Schultz, unable to reply, nodded morosely. The prisoners gasped audibly. They all immediately recognized the consequences. Had he been transferred to a regular POW camp there was a good chance he could have outlasted the war. At Dachau, one’s chances for survival were slim at best. They were suddenly struck with the realization they might never again see Colonel Hogan alive.
LeBeau spun around and raced to the front of the barracks, the others immediately behind him. The truck was long since out of sight. He felt the bottom of his stomach drop. They'd never even said goodbye.
The truck jarred along and with each bump in the road Hogan heard the fateful pronouncement echo in his mind. Dachau. Dachau. Dachau. He knew he’d pushed Burkhalter too far this time, but never expected him to react that way.
Previously, he’d always been able to manipulate Burkhalter and Klink to get what he wanted, but recently he hadn’t even cared to try. He’d been too tired, too frustrated and angry, and lately just didn’t give a damn any more.
It had all begun with Rudy's death. Hogan had taken it pretty hard, although he wasn’t sure if his men appreciated the impact the death had had on him. They’d experienced deaths before, most recently with the loss of a special courier who’d been killed delivering a booby-trapped briefcase for an attempt on the Fuhrer’s life. But this time it was different. This time it was someone he'd considered a good friend.
Shuddering as he forced the persistent vision from his memory, he tried to think of the alternatives. Hogan knew his only chance was to make a break before they reached the train station. Once there he was likely to be manacled with handcuffs and leg irons, virtually sealing his fate.
He slouched in the seat, leaning his head back and tilting the cap down over his eyes. Langenscheidt glanced over at him and was just as glad the usually outgoing officer seemed withdrawn this morning. Schultz had told him what was to be the American’s fate, and under the circumstances he was uncomfortable with having to engage him in casual conversation.
The day was clear, the air crisp with cold, and the young German took in the scenery, as they drove along the forested road. An arrowhead-patterned flock of geese swept above them, their noisy honking disturbing the silence. They reminded Langenscheidt of the times he had hunted for game in these same woods, his father and older brother by his side. Far too many years had passed since they had felt free to do that. It was odd, but in some respects ordinary German citizens were as much prisoners of the war as the Allied fliers contained within LuftStalag 13. Now, with his brother recently reported missing in action on the Russian Front, he tried not to dwell on the thought that they might never be together again. Langenscheidt longed for the end to this stupid war and dreamed of once again spending a leisurely day in the woods, the leaves crunching under his feet, as he made his way along the shady trails.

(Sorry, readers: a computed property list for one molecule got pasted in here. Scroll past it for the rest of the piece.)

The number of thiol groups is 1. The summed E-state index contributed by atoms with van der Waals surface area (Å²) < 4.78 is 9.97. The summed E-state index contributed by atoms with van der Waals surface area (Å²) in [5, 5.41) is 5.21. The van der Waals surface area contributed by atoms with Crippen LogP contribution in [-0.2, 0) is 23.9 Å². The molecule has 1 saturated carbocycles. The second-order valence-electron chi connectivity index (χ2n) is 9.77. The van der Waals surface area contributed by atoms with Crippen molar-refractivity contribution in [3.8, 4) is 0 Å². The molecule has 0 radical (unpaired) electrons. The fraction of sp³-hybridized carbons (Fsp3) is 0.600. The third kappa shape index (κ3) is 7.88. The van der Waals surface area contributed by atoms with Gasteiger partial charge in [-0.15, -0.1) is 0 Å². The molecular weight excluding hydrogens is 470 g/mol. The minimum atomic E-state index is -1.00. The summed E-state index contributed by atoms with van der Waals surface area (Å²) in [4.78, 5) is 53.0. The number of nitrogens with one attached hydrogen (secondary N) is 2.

A sharp groan from the figure next to him interrupted his reverie. He glanced over and saw the American doubled over, desperately clutching his sides, his breath coming quickly in shallow gasps.
"Colonel Hogan, are you all right?" He suddenly panicked, worrying that the officer could be having a heart attack.
Hogan shook his head, able to only utter a miserable cry.
Langenscheidt quickly pulled the vehicle to the side of the road and jumped out. If he could get Hogan to lie down, he might be able to flag a passing motorist and summon help.
The corporal opened the passenger door and leaned in, trying to examine the slumped figure. The swift movement caught him totally by surprise. Hogan brought his arms up, landing a fierce blow to the plexus of nerves in the crook of Langenscheidt’s neck. The last thing he remembered before blacking out was astonishment at how the stricken man had so quickly summoned such strength.
Hogan caught Langenscheidt, folding him into a heap. The move they’d taught him in his special operations training was most effective in stunning an adversary. Langenscheidt would be out for at least twenty minutes. He looked up the road to make certain no vehicles were approaching and then dragged the unconscious guard into the underbrush.